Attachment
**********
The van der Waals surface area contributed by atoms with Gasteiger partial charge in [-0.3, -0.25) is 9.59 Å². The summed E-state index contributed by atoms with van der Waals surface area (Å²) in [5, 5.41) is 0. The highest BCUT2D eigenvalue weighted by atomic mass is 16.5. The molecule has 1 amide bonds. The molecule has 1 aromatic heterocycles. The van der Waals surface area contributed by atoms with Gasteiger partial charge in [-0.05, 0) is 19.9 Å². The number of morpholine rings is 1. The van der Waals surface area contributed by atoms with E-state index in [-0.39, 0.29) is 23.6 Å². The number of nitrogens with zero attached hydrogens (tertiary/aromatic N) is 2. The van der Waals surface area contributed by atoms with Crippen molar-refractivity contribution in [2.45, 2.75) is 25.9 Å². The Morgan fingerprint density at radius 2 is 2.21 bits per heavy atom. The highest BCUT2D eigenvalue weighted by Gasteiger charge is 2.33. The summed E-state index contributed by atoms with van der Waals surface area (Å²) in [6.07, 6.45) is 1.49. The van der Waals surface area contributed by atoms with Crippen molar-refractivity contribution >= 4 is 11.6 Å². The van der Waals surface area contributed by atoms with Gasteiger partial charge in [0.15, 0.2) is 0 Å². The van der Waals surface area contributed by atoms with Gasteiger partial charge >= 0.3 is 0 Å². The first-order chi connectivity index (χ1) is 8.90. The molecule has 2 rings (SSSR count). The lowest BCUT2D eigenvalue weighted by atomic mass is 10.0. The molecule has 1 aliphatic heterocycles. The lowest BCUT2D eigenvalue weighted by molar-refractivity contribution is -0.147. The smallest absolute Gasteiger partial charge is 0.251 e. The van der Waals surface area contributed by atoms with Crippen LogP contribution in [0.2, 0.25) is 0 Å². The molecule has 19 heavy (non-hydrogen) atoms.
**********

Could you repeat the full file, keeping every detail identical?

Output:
The van der Waals surface area contributed by atoms with Gasteiger partial charge in [-0.3, -0.25) is 9.59 Å². The summed E-state index contributed by atoms with van der Waals surface area (Å²) in [5, 5.41) is 0. The highest BCUT2D eigenvalue weighted by atomic mass is 16.5. The molecule has 1 amide bonds. The molecule has 1 aromatic heterocycles. The van der Waals surface area contributed by atoms with Gasteiger partial charge in [-0.05, 0) is 19.9 Å². The number of morpholine rings is 1. The van der Waals surface area contributed by atoms with E-state index in [-0.39, 0.29) is 23.6 Å². The number of nitrogens with zero attached hydrogens (tertiary/aromatic N) is 2. The van der Waals surface area contributed by atoms with Crippen molar-refractivity contribution in [2.45, 2.75) is 25.9 Å². The Morgan fingerprint density at radius 2 is 2.21 bits per heavy atom. The highest BCUT2D eigenvalue weighted by Gasteiger charge is 2.33. The summed E-state index contributed by atoms with van der Waals surface area (Å²) in [6.07, 6.45) is 1.49. The van der Waals surface area contributed by atoms with Crippen molar-refractivity contribution >= 4 is 11.6 Å². The van der Waals surface area contributed by atoms with Gasteiger partial charge in [0.15, 0.2) is 0 Å². The van der Waals surface area contributed by atoms with Gasteiger partial charge >= 0.3 is 0 Å². The first-order chi connectivity index (χ1) is 8.90. The molecule has 2 rings (SSSR count). The lowest BCUT2D eigenvalue weighted by atomic mass is 10.0. The molecule has 1 aliphatic heterocycles. The lowest BCUT2D eigenvalue weighted by molar-refractivity contribution is -0.147. The smallest absolute Gasteiger partial charge is 0.251 e. The van der Waals surface area contributed by atoms with Crippen LogP contribution in [0.2, 0.25) is 0 Å². The molecule has 19 heavy (non-hydrogen) atoms.